Failure – The New Psychiatric Success

There is a whole psychological / psychiatric area of interest which we will call “The Embrace Failure” field.

The premise is that one should embrace failure to learn from it.

Unfortunately, this is the exact opposite of what one should be doing. It is typical of psychiatry and psychology that they emphasize what will make a person worse instead of better. This technique keeps a person as a patient in the mental health industry, instead of actually curing them so they return fully sane and functioning well into society.

In this universe whatever is validated becomes more prominent, more important, and more solid. This stems from the natural law that anything which a person believes is important is solid or big. The more important a person believes something to be, the more solid he is liable to make it.

Thus the psychiatric practice of putting one’s attention onto one’s failures grants those failures importance and solidity, causing them to hang around instead of vanish.

It is certainly OK to effectively address failures with workable techniques to take responsibility for them. However, the fact is that the psychiatric and psychological practice of embracing failures is not workable, grants them importance, and makes them more solid, instead of actually taking responsibility for them.

The correct practice is to bit by bit increase one’s Knowledge, Responsibility and Control over an area of life, ignoring the losses and making the wins firm, to discover more power and command of life.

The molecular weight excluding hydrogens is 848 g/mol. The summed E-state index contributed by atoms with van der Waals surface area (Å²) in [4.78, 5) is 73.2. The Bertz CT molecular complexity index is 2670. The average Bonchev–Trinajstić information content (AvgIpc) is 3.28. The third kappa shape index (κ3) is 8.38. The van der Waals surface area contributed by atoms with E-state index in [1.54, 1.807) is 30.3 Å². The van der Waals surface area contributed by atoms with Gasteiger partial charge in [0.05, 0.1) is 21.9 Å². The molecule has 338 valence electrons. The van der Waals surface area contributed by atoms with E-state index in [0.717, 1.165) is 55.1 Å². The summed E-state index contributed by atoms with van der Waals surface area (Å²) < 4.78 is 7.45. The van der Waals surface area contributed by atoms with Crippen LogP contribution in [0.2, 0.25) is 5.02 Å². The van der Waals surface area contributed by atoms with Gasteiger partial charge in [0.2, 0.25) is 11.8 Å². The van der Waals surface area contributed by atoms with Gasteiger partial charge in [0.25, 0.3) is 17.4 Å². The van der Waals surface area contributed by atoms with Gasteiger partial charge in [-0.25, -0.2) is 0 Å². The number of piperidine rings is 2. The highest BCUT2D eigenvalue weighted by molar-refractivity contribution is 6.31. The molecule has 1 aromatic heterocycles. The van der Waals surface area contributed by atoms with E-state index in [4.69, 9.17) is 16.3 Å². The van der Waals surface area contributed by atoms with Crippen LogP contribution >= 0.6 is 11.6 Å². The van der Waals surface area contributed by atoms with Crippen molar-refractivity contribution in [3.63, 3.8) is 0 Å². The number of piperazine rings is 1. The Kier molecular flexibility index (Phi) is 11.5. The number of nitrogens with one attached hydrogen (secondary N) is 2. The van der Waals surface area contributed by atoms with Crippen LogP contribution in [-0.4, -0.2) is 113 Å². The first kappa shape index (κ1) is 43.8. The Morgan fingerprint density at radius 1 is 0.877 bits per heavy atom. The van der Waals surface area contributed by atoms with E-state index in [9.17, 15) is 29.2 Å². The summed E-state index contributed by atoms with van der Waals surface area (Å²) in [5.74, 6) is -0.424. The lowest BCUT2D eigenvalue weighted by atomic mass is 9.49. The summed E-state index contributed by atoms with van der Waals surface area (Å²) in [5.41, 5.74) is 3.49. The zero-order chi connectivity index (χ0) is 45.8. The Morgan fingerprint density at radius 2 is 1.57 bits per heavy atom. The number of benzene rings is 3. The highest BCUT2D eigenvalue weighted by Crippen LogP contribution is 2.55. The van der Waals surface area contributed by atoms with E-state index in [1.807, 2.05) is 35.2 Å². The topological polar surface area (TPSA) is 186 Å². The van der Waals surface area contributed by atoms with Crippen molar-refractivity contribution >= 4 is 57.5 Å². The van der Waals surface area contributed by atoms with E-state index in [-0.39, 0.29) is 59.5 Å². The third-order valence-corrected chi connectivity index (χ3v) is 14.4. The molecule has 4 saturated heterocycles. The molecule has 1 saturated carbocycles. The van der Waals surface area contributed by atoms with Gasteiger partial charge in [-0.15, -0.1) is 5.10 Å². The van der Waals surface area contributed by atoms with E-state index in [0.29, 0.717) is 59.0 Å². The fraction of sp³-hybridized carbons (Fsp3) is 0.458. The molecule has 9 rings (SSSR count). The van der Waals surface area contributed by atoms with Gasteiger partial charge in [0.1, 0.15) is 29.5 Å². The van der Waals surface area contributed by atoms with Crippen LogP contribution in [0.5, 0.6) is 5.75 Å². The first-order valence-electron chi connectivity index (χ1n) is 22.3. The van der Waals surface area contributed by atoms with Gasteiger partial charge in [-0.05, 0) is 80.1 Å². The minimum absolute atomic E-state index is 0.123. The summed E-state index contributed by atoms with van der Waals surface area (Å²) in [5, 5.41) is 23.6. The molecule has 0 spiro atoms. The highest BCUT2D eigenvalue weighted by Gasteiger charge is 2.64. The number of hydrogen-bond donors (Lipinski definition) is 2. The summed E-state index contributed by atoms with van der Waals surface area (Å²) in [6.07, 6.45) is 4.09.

The Citizens Commission on Human Rights not only exposes human rights violations in the field of mental health, but actively works alongside individuals and groups the world over to bring about much needed reform. You can help by increasing your Knowledge about the psychiatric abuse of human rights, taking some Responsibility for carrying on this vital work, and thus bringing about more Control over psychiatric fraud and abuse. Here are a few things you can do:

1. Distribute CCHR documentary videos and publications.
2. Teach your associates the truth about the dangers of psychiatric drugs.
3. Report any psychiatric mental health abuse.
4. Participate online by joining our social media sites (Facebook, LinkedIn, Twitter).

5. Encourage your associates to subscribe to this newsletter.
6. Monitor and report on mental health legislation in your state legislature.
7. Donate to your local CCHR Chapter.

Let us know your area of interest and we will show you how to get started.

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